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Parslet makes developing complex parsers easy. It does so by
* providing the best <b>error reporting</b> possible
* <b>not generating</b> reams of code for you to debug
Parslet takes the long way around to make <b>your job</b> easier. It allows
for incremental language construction. Often, you start out small,
implementing the atoms of your language first; _parslet_ takes pride in making
this possible.
Eager to try this out? Please see the associated web site:
require 'parslet'
include Parslet
# Constructs a parser using a Parser Expression Grammar like DSL:
parser = str('"') >>
str('\\') >> any |
str('"').absnt? >> any
) >>
# Parse the string and capture parts of the interpretation (:string above)
tree = parser.parse('"This is a \\"String\\" in which you can escape stuff"')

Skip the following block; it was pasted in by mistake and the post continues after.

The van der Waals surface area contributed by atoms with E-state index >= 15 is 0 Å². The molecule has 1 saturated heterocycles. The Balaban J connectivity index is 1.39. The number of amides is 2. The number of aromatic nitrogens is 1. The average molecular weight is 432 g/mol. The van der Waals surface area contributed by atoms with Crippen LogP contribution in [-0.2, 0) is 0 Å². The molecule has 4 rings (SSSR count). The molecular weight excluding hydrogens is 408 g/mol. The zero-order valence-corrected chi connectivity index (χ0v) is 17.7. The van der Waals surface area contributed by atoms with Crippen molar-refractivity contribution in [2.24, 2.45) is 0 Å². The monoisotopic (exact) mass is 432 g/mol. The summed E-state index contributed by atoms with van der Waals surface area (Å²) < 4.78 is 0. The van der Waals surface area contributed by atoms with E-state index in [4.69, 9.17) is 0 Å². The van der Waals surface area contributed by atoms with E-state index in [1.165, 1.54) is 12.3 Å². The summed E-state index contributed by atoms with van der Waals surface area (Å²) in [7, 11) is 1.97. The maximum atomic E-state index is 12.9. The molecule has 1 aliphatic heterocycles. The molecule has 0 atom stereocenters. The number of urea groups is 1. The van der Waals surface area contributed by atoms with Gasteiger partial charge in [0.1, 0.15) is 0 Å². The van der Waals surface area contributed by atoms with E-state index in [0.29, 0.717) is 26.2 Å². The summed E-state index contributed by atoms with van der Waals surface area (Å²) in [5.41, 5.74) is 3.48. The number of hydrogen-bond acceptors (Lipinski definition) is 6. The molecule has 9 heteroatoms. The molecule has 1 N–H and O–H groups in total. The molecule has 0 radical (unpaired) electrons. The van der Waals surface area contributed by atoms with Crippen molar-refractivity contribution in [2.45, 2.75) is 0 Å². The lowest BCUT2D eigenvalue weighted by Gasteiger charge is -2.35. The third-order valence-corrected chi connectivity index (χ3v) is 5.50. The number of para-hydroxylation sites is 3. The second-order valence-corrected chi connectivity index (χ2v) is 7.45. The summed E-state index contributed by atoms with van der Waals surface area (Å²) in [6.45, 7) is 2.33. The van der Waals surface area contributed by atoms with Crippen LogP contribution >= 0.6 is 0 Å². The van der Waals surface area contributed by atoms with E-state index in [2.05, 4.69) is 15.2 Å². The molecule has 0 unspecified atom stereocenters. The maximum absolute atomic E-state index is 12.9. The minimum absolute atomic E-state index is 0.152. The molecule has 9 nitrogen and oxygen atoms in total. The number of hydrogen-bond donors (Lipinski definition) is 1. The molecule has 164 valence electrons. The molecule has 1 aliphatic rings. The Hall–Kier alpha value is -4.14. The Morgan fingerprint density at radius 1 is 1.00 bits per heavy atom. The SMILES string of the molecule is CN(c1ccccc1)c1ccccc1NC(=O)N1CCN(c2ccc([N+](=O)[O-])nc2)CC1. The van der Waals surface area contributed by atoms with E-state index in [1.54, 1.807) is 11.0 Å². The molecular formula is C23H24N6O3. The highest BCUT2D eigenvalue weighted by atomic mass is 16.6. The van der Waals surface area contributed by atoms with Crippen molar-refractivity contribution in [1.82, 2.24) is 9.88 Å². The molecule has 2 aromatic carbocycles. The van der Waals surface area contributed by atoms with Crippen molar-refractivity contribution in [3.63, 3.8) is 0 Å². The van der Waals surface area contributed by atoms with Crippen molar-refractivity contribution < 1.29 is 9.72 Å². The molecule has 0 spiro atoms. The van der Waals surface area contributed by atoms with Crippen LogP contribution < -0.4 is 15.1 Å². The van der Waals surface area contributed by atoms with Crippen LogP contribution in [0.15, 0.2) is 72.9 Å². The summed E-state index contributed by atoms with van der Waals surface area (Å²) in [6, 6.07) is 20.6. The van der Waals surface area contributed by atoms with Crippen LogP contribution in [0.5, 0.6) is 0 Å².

tree # => {:string=>"This is a \\\"String\\\" in which you can escape stuff"}
# Here's how you can grab results from that tree:
transform = do
rule(:string => simple(:x)) {
puts "String contents: #{x}" }
This library should work with most rubies. I've tested it with MRI 1.8
(except 1.8.6), 1.9, rbx-head, jruby. Please report as a bug if you encounter
Note that due to Ruby 1.8 internals, Unicode parsing is not supported on that
At version 1.2.1 - See HISTORY.txt for changes.
(c) 2010 Kaspar Schiess
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